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kolstad@prisma.UUCP (Rob Kolstad)
(original, smirk)


You know what I think? I think that people are not taking this standards thing very seriously.

Standards are important things, you know. Ignoring Gregorian chants, Ben Franklin was among the first to use standards. He recommended the use of interchangeable parts in rifles. This reduced their downtime, increased their performance, and considerably increased their repairability.

Imagine living in the olden times and breaking a part on your rifle:

He: Hey Rachel, the flintlock's broken. She: Bad news, Harry. Our gunsmith, Withers, passed away last year. You're going to have to get a whole new gun. He: You mean no one has a new flintlock? She: Nope, they're one-of-a-kind. Only Withers knew how ours worked.

Ben had many good ideas. Henry Ford carried them to perfection.

So where are we now? There are standards everywhere, you know. Every time you look at a screw, a nail, a brick, a board ... all are manufactured to standard sizes. (NB: Some standards are ``soft'', e.g., the 2.54 cm nail standard).

Computer manufacturers kind of have standards. Consider characters. I learned on a Bendix G-15. It had the extended character set option and could actually print letters instead of just numbers. This was a startling innovation (all the more startling due to its blazing speed - three characters/second!). The G-15 had 29-bit words and bizarre encoding for the characters. The coding scheme died a merciful death.

By the 60's, the ASCII code emerged. You know: the American Standard Code for Information Interchange. All American manufacturers were to adhere to it voluntarily. Every one of them. Except CDC, which was busy with 6- bit character codes, 10 per word. Except PLATO, CDC machines which had variable length characters (6 to 24 bits). Except UNIVAC; they used ``field data'', more six bit characters. Not too many special characters there, nosirree! Case distinctions? Who needs it! They also had the ``quarter- word'' format which stored four 9-bit characters. That was enough for upper/lower case and some exciting nonstandard graphics. Except DEC. Their DECsystem-10 had a scheme which encoded characters using a MOD-50 scheme. Innovative.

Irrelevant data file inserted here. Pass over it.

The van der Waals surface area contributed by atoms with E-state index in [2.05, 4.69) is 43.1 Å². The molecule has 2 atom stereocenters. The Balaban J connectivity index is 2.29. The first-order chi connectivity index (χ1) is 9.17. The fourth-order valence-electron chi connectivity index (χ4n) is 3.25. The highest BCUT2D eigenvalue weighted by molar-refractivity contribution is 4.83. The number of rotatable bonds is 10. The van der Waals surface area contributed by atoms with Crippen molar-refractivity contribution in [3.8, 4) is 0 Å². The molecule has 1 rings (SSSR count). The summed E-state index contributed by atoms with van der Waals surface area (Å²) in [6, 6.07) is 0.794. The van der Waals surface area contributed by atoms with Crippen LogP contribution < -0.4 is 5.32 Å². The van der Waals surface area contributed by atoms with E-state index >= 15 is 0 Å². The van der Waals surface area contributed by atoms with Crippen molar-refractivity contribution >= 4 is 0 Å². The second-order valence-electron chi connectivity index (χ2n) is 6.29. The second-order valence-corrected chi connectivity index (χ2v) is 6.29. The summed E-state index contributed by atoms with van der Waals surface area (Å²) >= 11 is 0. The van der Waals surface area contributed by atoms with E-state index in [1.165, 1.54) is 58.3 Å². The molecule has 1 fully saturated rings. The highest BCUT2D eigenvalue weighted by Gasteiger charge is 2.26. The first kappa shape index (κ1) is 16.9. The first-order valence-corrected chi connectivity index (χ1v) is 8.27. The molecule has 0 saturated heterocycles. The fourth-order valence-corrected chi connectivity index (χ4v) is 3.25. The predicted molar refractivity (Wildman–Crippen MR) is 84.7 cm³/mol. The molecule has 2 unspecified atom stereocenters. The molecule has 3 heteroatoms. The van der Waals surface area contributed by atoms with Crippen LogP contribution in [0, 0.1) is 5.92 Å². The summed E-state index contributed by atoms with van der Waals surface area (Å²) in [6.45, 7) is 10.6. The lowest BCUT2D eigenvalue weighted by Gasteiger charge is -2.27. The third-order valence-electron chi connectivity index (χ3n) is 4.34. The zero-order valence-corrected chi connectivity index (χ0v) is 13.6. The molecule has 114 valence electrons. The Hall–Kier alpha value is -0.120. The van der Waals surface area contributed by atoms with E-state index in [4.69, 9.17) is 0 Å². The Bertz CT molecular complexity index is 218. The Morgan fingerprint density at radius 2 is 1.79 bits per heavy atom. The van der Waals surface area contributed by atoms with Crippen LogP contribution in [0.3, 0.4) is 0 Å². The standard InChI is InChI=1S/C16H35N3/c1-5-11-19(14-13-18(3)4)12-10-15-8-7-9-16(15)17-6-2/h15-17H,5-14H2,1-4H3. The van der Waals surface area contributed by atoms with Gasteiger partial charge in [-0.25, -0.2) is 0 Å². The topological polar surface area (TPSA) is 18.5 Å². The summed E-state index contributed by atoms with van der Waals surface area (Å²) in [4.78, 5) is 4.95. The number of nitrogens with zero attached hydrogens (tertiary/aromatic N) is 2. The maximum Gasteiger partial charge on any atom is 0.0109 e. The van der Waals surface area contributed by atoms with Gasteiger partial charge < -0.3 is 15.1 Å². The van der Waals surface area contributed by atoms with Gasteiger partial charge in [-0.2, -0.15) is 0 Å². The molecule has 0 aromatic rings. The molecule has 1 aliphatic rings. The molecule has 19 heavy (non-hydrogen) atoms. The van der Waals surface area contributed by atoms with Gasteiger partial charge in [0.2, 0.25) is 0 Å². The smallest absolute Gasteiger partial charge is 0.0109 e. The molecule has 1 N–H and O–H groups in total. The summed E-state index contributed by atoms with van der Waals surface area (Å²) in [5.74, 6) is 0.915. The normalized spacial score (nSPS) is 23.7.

And: except IBM. They decided to use EBCDIC instead. Terrific. Instead of the ISO or any other standard, they had a new kind: the de facto standard. The phrase ``de facto'' means ``everyone does it this way so it doesn't matter what you think.'' IBM is real big on de facto standards.

Time passed; the world turned around once every day. Soon people found that the fewer ways there were to do a given thing (e.g., character codes) the more productive they could be. The world of computers has seen many standards emerge in recent years. Early on, tape formats standardized, thus enhancing interchange of data among various systems. Local area networks fueled the need for standards as each manufacturer found they needed to meet some level of compatibility or die. The personal computer world has almost achieved the world of plug-and-play for some kinds of peripherals and computers. What an amazing world we now live in.

So what's the complaint? I'll tell you the complaint: the very word ``standard'' is now bandied about as if it means ``latest way we invented to do something.'' When's the last time YOU said, ``Oh, I think I'll invent a new page-description language; we can make it a standard!'' Or maybe: ``Gosh, I don't think there's enough network file systems in the world; let's have a NEW STANDARD.'' AT&T tried that one. Oops.

Standards are hard. Either you have to let one guy (maybe two if they're friends) do it or you have to have a ``committee''. Committees can do it: it's been proven. Unfortunately, they take longer. The last FORTRAN standard took 10 years. The next one, currently dubbed FORTRAN 8x may not make it! It may turn out to be FORTRAN 9x. How disappointing.

At any rate, while companies like IBM can create de facto standards just because they sell some substantial fraction of every computer in the world, that doesn't mean just anyone can.

Let's all see how we can cooperate in the coming year and have just a few standards - a few good ones.

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